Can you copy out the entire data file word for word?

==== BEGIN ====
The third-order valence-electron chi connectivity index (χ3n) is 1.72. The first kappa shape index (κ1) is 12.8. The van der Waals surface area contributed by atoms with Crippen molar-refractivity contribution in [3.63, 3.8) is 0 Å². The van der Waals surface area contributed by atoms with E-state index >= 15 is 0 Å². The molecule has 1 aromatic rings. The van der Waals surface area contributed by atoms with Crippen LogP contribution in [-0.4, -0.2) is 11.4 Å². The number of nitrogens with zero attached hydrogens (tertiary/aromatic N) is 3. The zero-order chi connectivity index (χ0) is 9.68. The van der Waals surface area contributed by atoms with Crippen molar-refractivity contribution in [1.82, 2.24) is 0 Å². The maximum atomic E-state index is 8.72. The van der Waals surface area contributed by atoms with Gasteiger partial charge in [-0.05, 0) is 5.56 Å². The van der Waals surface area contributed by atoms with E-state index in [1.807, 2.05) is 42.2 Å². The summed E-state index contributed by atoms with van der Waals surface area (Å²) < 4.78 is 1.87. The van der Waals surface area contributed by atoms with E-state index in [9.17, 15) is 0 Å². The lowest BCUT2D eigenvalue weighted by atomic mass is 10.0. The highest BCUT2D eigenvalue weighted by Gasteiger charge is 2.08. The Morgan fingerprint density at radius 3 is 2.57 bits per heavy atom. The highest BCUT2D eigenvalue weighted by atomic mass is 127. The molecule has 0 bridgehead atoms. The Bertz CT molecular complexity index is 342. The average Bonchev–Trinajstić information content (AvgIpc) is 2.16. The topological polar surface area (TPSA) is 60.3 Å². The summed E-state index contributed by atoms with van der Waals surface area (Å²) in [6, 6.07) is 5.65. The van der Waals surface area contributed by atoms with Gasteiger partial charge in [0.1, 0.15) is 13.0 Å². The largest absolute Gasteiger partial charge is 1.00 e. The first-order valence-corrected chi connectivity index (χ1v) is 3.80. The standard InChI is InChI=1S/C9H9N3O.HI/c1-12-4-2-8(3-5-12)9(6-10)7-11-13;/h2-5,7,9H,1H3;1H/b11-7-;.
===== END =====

The third-order valence-electron chi connectivity index (χ3n) is 1.72. The first kappa shape index (κ1) is 12.8. The van der Waals surface area contributed by atoms with Crippen molar-refractivity contribution in [3.63, 3.8) is 0 Å². The van der Waals surface area contributed by atoms with E-state index >= 15 is 0 Å². The molecule has 1 aromatic rings. The van der Waals surface area contributed by atoms with Crippen LogP contribution in [-0.4, -0.2) is 11.4 Å². The number of nitrogens with zero attached hydrogens (tertiary/aromatic N) is 3. The zero-order chi connectivity index (χ0) is 9.68. The van der Waals surface area contributed by atoms with Crippen molar-refractivity contribution in [1.82, 2.24) is 0 Å². The maximum atomic E-state index is 8.72. The van der Waals surface area contributed by atoms with Gasteiger partial charge in [-0.05, 0) is 5.56 Å². The van der Waals surface area contributed by atoms with E-state index in [1.807, 2.05) is 42.2 Å². The summed E-state index contributed by atoms with van der Waals surface area (Å²) < 4.78 is 1.87. The van der Waals surface area contributed by atoms with E-state index in [9.17, 15) is 0 Å². The lowest BCUT2D eigenvalue weighted by atomic mass is 10.0. The highest BCUT2D eigenvalue weighted by Gasteiger charge is 2.08. The Morgan fingerprint density at radius 3 is 2.57 bits per heavy atom. The highest BCUT2D eigenvalue weighted by atomic mass is 127. The molecule has 0 bridgehead atoms. The Bertz CT molecular complexity index is 342. The average Bonchev–Trinajstić information content (AvgIpc) is 2.16. The topological polar surface area (TPSA) is 60.3 Å². The summed E-state index contributed by atoms with van der Waals surface area (Å²) in [6, 6.07) is 5.65. The van der Waals surface area contributed by atoms with Gasteiger partial charge in [0.1, 0.15) is 13.0 Å². The largest absolute Gasteiger partial charge is 1.00 e. The first-order valence-corrected chi connectivity index (χ1v) is 3.80. The standard InChI is InChI=1S/C9H9N3O.HI/c1-12-4-2-8(3-5-12)9(6-10)7-11-13;/h2-5,7,9H,1H3;1H/b11-7-;.